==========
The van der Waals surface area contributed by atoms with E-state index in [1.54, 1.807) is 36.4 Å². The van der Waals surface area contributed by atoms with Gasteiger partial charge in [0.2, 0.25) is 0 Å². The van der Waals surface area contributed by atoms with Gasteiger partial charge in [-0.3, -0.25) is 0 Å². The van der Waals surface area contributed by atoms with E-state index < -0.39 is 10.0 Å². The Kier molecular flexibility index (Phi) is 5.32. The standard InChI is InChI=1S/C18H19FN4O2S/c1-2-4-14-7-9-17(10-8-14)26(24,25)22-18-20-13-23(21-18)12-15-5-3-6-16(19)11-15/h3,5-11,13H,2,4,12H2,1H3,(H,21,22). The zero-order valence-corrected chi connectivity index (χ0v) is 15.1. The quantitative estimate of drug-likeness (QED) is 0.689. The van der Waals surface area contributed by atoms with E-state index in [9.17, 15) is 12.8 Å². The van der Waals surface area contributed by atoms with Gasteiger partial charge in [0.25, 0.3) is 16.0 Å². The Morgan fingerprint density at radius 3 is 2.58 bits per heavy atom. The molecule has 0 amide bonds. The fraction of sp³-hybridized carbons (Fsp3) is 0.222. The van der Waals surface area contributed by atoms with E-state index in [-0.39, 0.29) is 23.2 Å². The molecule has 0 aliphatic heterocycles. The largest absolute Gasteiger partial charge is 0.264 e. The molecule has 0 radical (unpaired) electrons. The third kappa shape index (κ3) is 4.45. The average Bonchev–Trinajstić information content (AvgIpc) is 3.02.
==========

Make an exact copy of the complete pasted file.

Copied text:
The van der Waals surface area contributed by atoms with E-state index in [1.54, 1.807) is 36.4 Å². The van der Waals surface area contributed by atoms with Gasteiger partial charge in [0.2, 0.25) is 0 Å². The van der Waals surface area contributed by atoms with Gasteiger partial charge in [-0.3, -0.25) is 0 Å². The van der Waals surface area contributed by atoms with E-state index < -0.39 is 10.0 Å². The Kier molecular flexibility index (Phi) is 5.32. The standard InChI is InChI=1S/C18H19FN4O2S/c1-2-4-14-7-9-17(10-8-14)26(24,25)22-18-20-13-23(21-18)12-15-5-3-6-16(19)11-15/h3,5-11,13H,2,4,12H2,1H3,(H,21,22). The zero-order valence-corrected chi connectivity index (χ0v) is 15.1. The quantitative estimate of drug-likeness (QED) is 0.689. The van der Waals surface area contributed by atoms with E-state index in [9.17, 15) is 12.8 Å². The van der Waals surface area contributed by atoms with Gasteiger partial charge in [0.25, 0.3) is 16.0 Å². The Morgan fingerprint density at radius 3 is 2.58 bits per heavy atom. The molecule has 0 amide bonds. The fraction of sp³-hybridized carbons (Fsp3) is 0.222. The van der Waals surface area contributed by atoms with E-state index in [-0.39, 0.29) is 23.2 Å². The molecule has 0 aliphatic heterocycles. The largest absolute Gasteiger partial charge is 0.264 e. The molecule has 0 radical (unpaired) electrons. The third kappa shape index (κ3) is 4.45. The average Bonchev–Trinajstić information content (AvgIpc) is 3.02.